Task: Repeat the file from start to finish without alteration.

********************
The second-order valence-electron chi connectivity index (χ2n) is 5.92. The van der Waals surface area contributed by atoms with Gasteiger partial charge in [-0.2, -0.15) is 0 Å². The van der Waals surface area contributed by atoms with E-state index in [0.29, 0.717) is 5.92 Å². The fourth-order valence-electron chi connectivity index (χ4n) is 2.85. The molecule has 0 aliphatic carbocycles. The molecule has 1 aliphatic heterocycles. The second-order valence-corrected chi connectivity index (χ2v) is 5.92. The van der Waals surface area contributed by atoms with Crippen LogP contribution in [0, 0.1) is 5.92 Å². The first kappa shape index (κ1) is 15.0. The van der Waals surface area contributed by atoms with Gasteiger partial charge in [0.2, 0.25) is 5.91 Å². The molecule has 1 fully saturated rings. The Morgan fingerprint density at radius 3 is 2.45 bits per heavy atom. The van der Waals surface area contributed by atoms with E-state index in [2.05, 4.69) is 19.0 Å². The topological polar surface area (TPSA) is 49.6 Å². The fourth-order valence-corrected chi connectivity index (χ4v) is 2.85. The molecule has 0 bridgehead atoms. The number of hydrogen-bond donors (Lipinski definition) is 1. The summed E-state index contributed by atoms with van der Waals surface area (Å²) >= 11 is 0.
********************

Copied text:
The second-order valence-electron chi connectivity index (χ2n) is 5.92. The van der Waals surface area contributed by atoms with Gasteiger partial charge in [-0.2, -0.15) is 0 Å². The van der Waals surface area contributed by atoms with E-state index in [0.29, 0.717) is 5.92 Å². The fourth-order valence-electron chi connectivity index (χ4n) is 2.85. The molecule has 0 aliphatic carbocycles. The molecule has 1 aliphatic heterocycles. The second-order valence-corrected chi connectivity index (χ2v) is 5.92. The van der Waals surface area contributed by atoms with Crippen LogP contribution in [0, 0.1) is 5.92 Å². The first kappa shape index (κ1) is 15.0. The van der Waals surface area contributed by atoms with Gasteiger partial charge in [0.2, 0.25) is 5.91 Å². The molecule has 1 fully saturated rings. The Morgan fingerprint density at radius 3 is 2.45 bits per heavy atom. The van der Waals surface area contributed by atoms with E-state index in [2.05, 4.69) is 19.0 Å². The topological polar surface area (TPSA) is 49.6 Å². The fourth-order valence-corrected chi connectivity index (χ4v) is 2.85. The molecule has 0 bridgehead atoms. The number of hydrogen-bond donors (Lipinski definition) is 1. The summed E-state index contributed by atoms with van der Waals surface area (Å²) >= 11 is 0.